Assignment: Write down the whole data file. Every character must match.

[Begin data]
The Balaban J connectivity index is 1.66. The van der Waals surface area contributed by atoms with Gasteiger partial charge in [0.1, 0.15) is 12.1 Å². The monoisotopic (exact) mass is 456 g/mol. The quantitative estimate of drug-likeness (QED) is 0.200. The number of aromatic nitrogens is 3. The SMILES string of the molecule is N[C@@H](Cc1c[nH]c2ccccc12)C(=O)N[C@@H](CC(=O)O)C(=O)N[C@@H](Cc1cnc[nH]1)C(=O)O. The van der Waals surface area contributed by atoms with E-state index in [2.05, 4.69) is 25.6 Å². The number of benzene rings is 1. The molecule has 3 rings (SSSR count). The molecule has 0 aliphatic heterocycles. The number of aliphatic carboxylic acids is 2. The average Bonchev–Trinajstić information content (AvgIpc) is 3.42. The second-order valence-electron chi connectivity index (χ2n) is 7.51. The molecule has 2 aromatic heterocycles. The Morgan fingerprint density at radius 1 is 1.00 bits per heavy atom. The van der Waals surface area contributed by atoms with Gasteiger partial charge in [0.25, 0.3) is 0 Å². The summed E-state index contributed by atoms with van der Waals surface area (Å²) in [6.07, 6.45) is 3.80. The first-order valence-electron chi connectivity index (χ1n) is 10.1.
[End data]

The Balaban J connectivity index is 1.66. The van der Waals surface area contributed by atoms with Gasteiger partial charge in [0.1, 0.15) is 12.1 Å². The monoisotopic (exact) mass is 456 g/mol. The quantitative estimate of drug-likeness (QED) is 0.200. The number of aromatic nitrogens is 3. The SMILES string of the molecule is N[C@@H](Cc1c[nH]c2ccccc12)C(=O)N[C@@H](CC(=O)O)C(=O)N[C@@H](Cc1cnc[nH]1)C(=O)O. The van der Waals surface area contributed by atoms with E-state index in [2.05, 4.69) is 25.6 Å². The number of benzene rings is 1. The molecule has 3 rings (SSSR count). The molecule has 0 aliphatic heterocycles. The number of aliphatic carboxylic acids is 2. The average Bonchev–Trinajstić information content (AvgIpc) is 3.42. The second-order valence-electron chi connectivity index (χ2n) is 7.51. The molecule has 2 aromatic heterocycles. The Morgan fingerprint density at radius 1 is 1.00 bits per heavy atom. The van der Waals surface area contributed by atoms with Gasteiger partial charge in [0.25, 0.3) is 0 Å². The summed E-state index contributed by atoms with van der Waals surface area (Å²) in [6.07, 6.45) is 3.80. The first-order valence-electron chi connectivity index (χ1n) is 10.1.